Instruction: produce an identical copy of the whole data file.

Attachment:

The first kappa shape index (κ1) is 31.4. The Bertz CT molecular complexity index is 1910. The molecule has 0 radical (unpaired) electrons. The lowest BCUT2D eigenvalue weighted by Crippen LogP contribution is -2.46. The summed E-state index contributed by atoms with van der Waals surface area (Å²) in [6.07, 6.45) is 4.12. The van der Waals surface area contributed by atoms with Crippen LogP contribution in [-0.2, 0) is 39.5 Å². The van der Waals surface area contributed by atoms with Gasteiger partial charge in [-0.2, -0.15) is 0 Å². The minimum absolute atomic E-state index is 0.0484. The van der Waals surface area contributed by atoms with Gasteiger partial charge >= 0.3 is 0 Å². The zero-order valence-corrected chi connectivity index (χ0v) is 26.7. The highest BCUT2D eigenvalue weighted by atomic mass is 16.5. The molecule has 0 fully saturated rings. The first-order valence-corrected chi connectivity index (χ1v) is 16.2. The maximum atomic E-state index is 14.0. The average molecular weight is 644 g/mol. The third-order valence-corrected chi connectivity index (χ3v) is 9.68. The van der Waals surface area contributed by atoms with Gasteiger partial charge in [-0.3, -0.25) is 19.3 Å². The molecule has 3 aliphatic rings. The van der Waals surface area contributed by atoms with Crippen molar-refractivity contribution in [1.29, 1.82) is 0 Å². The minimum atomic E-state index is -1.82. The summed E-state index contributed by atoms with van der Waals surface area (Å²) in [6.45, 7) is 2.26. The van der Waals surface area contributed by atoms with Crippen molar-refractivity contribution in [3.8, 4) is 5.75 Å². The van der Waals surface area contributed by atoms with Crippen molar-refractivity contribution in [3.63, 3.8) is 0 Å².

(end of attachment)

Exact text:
The first kappa shape index (κ1) is 31.4. The Bertz CT molecular complexity index is 1910. The molecule has 0 radical (unpaired) electrons. The lowest BCUT2D eigenvalue weighted by Crippen LogP contribution is -2.46. The summed E-state index contributed by atoms with van der Waals surface area (Å²) in [6.07, 6.45) is 4.12. The van der Waals surface area contributed by atoms with Crippen LogP contribution in [-0.2, 0) is 39.5 Å². The van der Waals surface area contributed by atoms with Gasteiger partial charge in [-0.2, -0.15) is 0 Å². The minimum absolute atomic E-state index is 0.0484. The van der Waals surface area contributed by atoms with Gasteiger partial charge >= 0.3 is 0 Å². The zero-order valence-corrected chi connectivity index (χ0v) is 26.7. The highest BCUT2D eigenvalue weighted by atomic mass is 16.5. The molecule has 0 fully saturated rings. The first-order valence-corrected chi connectivity index (χ1v) is 16.2. The maximum atomic E-state index is 14.0. The average molecular weight is 644 g/mol. The third-order valence-corrected chi connectivity index (χ3v) is 9.68. The van der Waals surface area contributed by atoms with Gasteiger partial charge in [-0.3, -0.25) is 19.3 Å². The molecule has 3 aliphatic rings. The van der Waals surface area contributed by atoms with Crippen molar-refractivity contribution in [1.29, 1.82) is 0 Å². The minimum atomic E-state index is -1.82. The summed E-state index contributed by atoms with van der Waals surface area (Å²) in [6.45, 7) is 2.26. The van der Waals surface area contributed by atoms with Crippen molar-refractivity contribution in [3.8, 4) is 5.75 Å². The van der Waals surface area contributed by atoms with Crippen molar-refractivity contribution in [3.63, 3.8) is 0 Å².